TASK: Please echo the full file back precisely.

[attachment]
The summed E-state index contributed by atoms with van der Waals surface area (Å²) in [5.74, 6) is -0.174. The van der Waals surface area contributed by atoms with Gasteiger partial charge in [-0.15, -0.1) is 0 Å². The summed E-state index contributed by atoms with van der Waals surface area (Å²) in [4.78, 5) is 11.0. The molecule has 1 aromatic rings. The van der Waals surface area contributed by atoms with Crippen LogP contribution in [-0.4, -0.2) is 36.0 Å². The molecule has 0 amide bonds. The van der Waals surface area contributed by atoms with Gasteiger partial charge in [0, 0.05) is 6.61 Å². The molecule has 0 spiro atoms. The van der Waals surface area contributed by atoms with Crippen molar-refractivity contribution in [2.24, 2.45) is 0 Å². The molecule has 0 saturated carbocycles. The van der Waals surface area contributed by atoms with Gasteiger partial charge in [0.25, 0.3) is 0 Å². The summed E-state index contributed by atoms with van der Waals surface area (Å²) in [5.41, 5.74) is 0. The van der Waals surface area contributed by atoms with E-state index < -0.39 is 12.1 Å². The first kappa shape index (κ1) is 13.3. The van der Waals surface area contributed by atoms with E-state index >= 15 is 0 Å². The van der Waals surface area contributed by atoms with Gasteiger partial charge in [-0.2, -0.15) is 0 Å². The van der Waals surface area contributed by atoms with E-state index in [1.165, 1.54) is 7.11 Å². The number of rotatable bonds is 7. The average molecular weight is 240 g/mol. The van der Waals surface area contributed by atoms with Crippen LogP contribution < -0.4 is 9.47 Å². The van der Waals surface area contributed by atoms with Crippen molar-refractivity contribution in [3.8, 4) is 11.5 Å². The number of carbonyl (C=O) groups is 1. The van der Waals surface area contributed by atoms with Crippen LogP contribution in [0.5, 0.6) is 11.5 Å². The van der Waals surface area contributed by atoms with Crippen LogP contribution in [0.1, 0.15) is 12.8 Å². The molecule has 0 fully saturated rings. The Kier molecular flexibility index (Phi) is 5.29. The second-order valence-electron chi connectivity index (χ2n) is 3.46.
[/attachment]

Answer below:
The summed E-state index contributed by atoms with van der Waals surface area (Å²) in [5.74, 6) is -0.174. The van der Waals surface area contributed by atoms with Gasteiger partial charge in [-0.15, -0.1) is 0 Å². The summed E-state index contributed by atoms with van der Waals surface area (Å²) in [4.78, 5) is 11.0. The molecule has 1 aromatic rings. The van der Waals surface area contributed by atoms with Crippen LogP contribution in [-0.4, -0.2) is 36.0 Å². The molecule has 0 amide bonds. The van der Waals surface area contributed by atoms with Gasteiger partial charge in [0, 0.05) is 6.61 Å². The molecule has 0 spiro atoms. The van der Waals surface area contributed by atoms with Crippen molar-refractivity contribution in [2.24, 2.45) is 0 Å². The molecule has 0 saturated carbocycles. The van der Waals surface area contributed by atoms with Gasteiger partial charge in [0.25, 0.3) is 0 Å². The summed E-state index contributed by atoms with van der Waals surface area (Å²) in [5.41, 5.74) is 0. The van der Waals surface area contributed by atoms with E-state index < -0.39 is 12.1 Å². The first kappa shape index (κ1) is 13.3. The van der Waals surface area contributed by atoms with E-state index >= 15 is 0 Å². The van der Waals surface area contributed by atoms with Gasteiger partial charge in [-0.2, -0.15) is 0 Å². The van der Waals surface area contributed by atoms with E-state index in [1.165, 1.54) is 7.11 Å². The number of rotatable bonds is 7. The average molecular weight is 240 g/mol. The van der Waals surface area contributed by atoms with Crippen LogP contribution < -0.4 is 9.47 Å². The van der Waals surface area contributed by atoms with Crippen molar-refractivity contribution in [3.8, 4) is 11.5 Å². The number of carbonyl (C=O) groups is 1. The van der Waals surface area contributed by atoms with Crippen LogP contribution in [0.5, 0.6) is 11.5 Å². The van der Waals surface area contributed by atoms with Crippen LogP contribution in [0.1, 0.15) is 12.8 Å². The molecule has 0 fully saturated rings. The Kier molecular flexibility index (Phi) is 5.29. The second-order valence-electron chi connectivity index (χ2n) is 3.46.